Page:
Fang’s ashes have not returned from the crematorium after a week. The vet’s office says sometimes it takes awhile. That’s okay, though. What with the weather we can’t exactly take a box of dusty pussycat out to my sister’s backyard, dig a hole and ignore the mudslides. The delay, I think, works in our favor, Ned’s and mine. We’re certainly going to cry our eyes out at kitty graveside one of these afternoons. Might as well be a sunny day!
I may need a new black dress and Sunday-go-ta-meetin’ shitkickers.
Last night, Siobhan and I set out in the torrential rain to size up yet another appliance store. This hunting and gathering process has convinced me every extended family needs at least one retired member to whom all power of comparison shopping is delegated. This ambassador to agrees to:
1. Scope the circulars as they are published;
2. Familiarize him- or herself with consumer outlets within a fifty-mile radius;
3. Listen carefully to the shopping needs of the family.
4. Conduct personalized research, including making excursions to small businesses and opening negotiations on behalf of the family and individual members;
5. Bargaining salespersons into submission.
It is a delicate and time-consuming business to negotiate with a retailer for my washing machine, Daria’s deep freezer, Todd’s My Little Convection Oven, Anya’s stand mixer, Corinne’s husband swatter, Dara’s ground-penetrating radar, Auntie In Excelsis Deo’s sheet metal quilter, Grandpa’s GPS and Miss Sasha’s in-ground mother-in-law minder. Mom seems very busy despite her curious lack of gainful employment and works on her own very peculiar conception of time, which does not really synchronize with any other human’s. I want Tom to retire and become the family’s ambassador to appliance-selling America. With extreme prejudice. Since he’s selfishly continuing to teach high school and not thinking at all about what’s truly important – my needs – Siobhan and I donned our wetsuits, jumped in her Ford Excoriator and shoved off.
Our first stop was closed for Yom Kippur. We decided there was little risk of Yom Kippur sales at the potentially Teutonic Kohl’s so we sailed in and out of the jughandles of Route 18 and docked near an exit. We were searching for an inexpensive microwave but discovered Kohl’s extensive collection of ridiculous kitchen appliances did not include what I needed. I mean, who really needs a S’Mores Maker? Can you say you need that? How about a quesadilla machine? Did you know your frying pan works just as well and you already have that?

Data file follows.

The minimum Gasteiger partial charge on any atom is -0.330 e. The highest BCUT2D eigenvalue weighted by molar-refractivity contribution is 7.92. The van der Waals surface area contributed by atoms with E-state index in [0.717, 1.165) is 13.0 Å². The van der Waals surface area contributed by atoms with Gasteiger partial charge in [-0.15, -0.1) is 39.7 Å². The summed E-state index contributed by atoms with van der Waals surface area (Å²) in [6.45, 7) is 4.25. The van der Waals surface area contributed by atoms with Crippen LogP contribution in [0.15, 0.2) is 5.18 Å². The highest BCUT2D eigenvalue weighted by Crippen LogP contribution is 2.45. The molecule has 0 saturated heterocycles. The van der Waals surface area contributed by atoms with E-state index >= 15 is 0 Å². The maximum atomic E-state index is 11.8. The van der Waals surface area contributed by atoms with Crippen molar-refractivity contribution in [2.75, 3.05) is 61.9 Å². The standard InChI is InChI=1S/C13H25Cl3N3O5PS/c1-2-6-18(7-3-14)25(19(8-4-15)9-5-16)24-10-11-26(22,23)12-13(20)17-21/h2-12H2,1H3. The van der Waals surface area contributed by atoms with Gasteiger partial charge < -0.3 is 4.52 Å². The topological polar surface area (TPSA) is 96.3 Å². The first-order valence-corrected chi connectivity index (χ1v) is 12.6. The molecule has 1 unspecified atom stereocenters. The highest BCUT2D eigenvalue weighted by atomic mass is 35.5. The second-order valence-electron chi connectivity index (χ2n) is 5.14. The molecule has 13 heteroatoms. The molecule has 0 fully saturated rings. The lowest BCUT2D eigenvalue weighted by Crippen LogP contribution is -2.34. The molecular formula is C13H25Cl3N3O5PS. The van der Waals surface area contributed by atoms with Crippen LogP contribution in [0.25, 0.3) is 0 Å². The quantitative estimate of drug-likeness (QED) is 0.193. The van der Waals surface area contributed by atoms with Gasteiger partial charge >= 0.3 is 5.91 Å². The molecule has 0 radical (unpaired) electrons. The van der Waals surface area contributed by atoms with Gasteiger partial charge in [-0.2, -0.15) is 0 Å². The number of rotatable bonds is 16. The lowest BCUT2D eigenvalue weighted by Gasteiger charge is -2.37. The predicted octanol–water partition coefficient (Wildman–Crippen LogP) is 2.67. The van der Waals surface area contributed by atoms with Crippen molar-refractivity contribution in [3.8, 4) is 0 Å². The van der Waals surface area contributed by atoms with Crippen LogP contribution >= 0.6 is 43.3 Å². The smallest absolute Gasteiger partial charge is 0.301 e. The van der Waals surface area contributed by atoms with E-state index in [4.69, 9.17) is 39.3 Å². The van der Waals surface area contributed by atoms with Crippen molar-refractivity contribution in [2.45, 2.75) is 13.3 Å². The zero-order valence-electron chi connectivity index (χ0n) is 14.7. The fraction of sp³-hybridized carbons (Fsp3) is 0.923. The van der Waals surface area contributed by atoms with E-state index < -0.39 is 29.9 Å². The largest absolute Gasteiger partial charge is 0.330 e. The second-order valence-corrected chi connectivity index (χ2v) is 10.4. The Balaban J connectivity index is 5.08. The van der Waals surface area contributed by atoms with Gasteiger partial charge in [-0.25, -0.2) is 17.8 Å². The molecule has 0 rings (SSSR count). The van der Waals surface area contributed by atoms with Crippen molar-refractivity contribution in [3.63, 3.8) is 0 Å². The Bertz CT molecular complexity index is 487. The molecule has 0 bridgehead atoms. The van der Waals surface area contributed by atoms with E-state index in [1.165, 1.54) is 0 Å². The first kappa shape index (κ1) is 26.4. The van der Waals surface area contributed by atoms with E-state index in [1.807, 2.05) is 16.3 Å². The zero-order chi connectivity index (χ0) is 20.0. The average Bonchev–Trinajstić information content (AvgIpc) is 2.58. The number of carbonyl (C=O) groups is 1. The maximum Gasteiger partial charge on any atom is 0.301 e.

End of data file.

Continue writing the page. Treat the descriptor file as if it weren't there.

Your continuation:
As I whined to Siobhan, Larry, the little black cat bent on stealing your soul, has taken to clawing the couch. It’s not a lovely couch and it was already secondhand when Daria gave it to me. Still. It’s a couch we sit on, and I object. Siobhan suggested we sail over to PetSmart, which we did. Thirty feet down the center aisle, I found a puppy. These words do not do justice to the heart-stopping happiness that is meeting puppies because puppies are the kings of enthusiasm and when you meet them they lick your face and jump and jump and jump and clicketty clicketty clicketty and bonk you on the chin and wag wag wag wag and you go “Ttttthhhhhhhwpppttt!” and you are very very very happy. Siobhan does not love dogs and disappeared around a corner while I squeezed my new four-legged best friend on a leash held by someone I’ll never see again. Five minutes later, I made a new best friend on a leash held by a little girl who wanted her puppy to wear costumes. Then I met another enthusiastic puppy friend. By now, I’m lugging a 14-lb. tub of cat litter and a cardboard scratching whatsis for the other team and we’re at the register surrounded by doggy happiness. A woman walks in with a miniature Yeti dangling passively over one arm.
Tata: Siobhan! What’s that?
Siobhan: It’s a dog.
Tata: Are you sure? Which end is up?
Siobhan: The one that’s not wagging.
So apparently we’d wandered in on puppy training night. Now, if you have to leave a store in an epic downpour, you might be better off if your merchandise is not specifically designed to be absorbent. It’s just a thought! Siobhan looks at the stuff I’m carrying, sighs and says, “I’ll go get the truck.”
A funny thing happens when I am happy and alone for a few minutes: I forget I am a middle-aged woman with credit cards and a day job. I forget I’m arthritic and prone to depression. I forget people can see me. When Siobhan pulls the truck around, I am half-way inside the waterproof doghouse sitting on the sidewalk. It is SO INTERESTING! It’s clean and I think with a towel or something soft this could be nice for an outdoor dog –
Siobhan honks. I…oh, look at me. I get up, grab the tub of cat litter and wade out to the truck. You will not be surprised, I think, to hear that Larry, the little black cat bent on stealing your soul, shows no interest whatever in clawing the cardboard.
Larry: Thank you, no.
Tata: But! But! But! I’ll pour fresh catnip on top!
Larry: Aghhh. You’re my besssshhhhhht frien…
Tata: Yes, my dearest. I know.